This is the first call for applications of the EAF Fund.
- Application deadline: Please submit your application before August 12, 2019. (EDIT: Note that the CLR Fund now accepts applications on a rolling basis.)
- Funding available: ~$800,000 (updated July 29)
- previously $424,170
- Application form: https://forms.gle/82Px7J5L7f6H3tkY8
Projects we’d like to fund
We’d like to fund projects aligned with the mission of the fund: improving the quality of the long-term future by supporting efforts to reduce risks of astronomical suffering (s-risks) from advanced artificial intelligence. You can learn more about what this means in our article on Cause prioritization for downside-focused value systems (section: “AI Alignment”).
When launching the fund, we listed specific areas we consider to be particularly important. You can also take a look at the two grants we made last year. Below we provide additional guidance on grants we’d be excited to make.
Grants for capacity-building (e.g., workshops, community infrastructure, scholarships, funding for self-study). We’re particularly interested in increasing capacity in terms of top talent and quality (e.g., nuance, depth) of output as opposed to the size of the community in general. Examples of grantees might be:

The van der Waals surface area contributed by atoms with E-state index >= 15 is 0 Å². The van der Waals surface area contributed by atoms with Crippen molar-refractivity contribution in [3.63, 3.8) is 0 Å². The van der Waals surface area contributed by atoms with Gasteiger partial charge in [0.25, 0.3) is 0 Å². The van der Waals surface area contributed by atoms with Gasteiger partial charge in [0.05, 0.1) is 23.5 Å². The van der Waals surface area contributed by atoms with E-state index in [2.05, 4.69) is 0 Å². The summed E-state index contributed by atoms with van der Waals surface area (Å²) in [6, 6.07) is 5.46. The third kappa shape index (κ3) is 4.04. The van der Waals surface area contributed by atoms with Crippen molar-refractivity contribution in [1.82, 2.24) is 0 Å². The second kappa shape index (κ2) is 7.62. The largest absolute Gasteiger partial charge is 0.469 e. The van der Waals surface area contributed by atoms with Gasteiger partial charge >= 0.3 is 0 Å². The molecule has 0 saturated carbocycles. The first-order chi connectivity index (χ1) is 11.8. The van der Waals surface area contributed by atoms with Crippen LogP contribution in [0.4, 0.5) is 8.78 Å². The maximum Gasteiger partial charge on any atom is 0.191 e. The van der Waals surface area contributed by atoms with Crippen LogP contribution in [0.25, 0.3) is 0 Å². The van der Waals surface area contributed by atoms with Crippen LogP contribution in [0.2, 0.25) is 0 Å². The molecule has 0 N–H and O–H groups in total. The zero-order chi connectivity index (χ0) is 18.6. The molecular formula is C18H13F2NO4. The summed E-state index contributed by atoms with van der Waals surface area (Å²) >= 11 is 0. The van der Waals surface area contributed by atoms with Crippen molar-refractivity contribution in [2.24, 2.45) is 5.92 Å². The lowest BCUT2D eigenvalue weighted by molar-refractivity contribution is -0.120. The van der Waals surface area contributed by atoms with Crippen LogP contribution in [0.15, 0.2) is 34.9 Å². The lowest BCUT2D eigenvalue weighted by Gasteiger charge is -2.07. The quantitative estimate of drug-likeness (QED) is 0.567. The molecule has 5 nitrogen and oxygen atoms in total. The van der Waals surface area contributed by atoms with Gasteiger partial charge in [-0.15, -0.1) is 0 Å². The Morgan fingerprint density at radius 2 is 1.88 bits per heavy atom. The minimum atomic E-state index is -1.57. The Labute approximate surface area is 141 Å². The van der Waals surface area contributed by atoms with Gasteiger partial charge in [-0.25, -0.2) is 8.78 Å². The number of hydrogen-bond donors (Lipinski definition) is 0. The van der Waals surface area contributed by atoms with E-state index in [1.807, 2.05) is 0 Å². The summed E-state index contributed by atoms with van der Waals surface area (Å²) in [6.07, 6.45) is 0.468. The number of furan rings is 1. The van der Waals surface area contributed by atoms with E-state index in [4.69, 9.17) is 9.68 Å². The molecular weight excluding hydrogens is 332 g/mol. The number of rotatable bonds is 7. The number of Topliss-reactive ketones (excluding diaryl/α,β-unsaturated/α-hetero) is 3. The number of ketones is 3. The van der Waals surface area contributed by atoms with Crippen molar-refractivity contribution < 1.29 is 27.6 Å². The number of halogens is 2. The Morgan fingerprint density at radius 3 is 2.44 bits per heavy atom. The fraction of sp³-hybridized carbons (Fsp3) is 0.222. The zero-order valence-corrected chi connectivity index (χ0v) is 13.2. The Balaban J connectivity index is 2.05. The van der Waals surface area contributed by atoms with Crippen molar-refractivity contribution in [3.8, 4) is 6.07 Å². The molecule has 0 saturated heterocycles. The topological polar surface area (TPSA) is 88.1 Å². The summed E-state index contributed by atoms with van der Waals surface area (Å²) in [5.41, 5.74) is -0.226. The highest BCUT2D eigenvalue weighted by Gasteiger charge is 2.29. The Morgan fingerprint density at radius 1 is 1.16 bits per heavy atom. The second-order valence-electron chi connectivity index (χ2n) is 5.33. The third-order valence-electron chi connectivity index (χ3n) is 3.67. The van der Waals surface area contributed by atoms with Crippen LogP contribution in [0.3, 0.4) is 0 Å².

- Somebody who is familiar with our research program to learn about existing AI alignment approaches or pursue a degree relevant to AI governance.
- Somebody to organize an event or provide a resource that addresses a current need in the community of people focused on s-risks.
Grants that enable research in priority areas (e.g., teaching buy-outs, funding for compute, funding for conference attendance, funding for independent research). Below are examples of research topics we currently find particularly relevant.
- Surrogate goals are a promising avenue for reducing downside risks from threats. Ideally, they would transform threat games to games involving threats against “surrogate goals” which would not be catastrophic if carried out. However, surrogate goals are not well-studied and a number of challenges need to be addressed. We’re expecting additional research to illuminate how and whether they are a feasible intervention for reducing s-risk.
- Program games, and related ideas in machine learning such as learning with opponent-learning awareness, demonstrate how the ability of artificial agents to access one another’s source code (or policy parameters) can be used to achieve more cooperative outcomes. However, the technical study of program games and “open-source game theory” more generally is in its infancy. There is also still the possibility of a “credibility gap” between the output of the program submitted in the program game and the actions carried out by the agents. Understanding how and when this gap can be closed is critical to understanding how program equilibrium can be used to reduce bargaining losses.
- While behavioral game theory is now a well-established field, the behavioral game theory of human-AI interaction is almost entirely unexplored (but see Crandall et al. (2018) for a relevant study). Understanding how humans will interact with advanced AIs or AI-assisted humans in high-stakes scenarios may be crucial for preventing disvalue from threats, for instance, by informing the design of protocols for humans in an HCH-type scheme.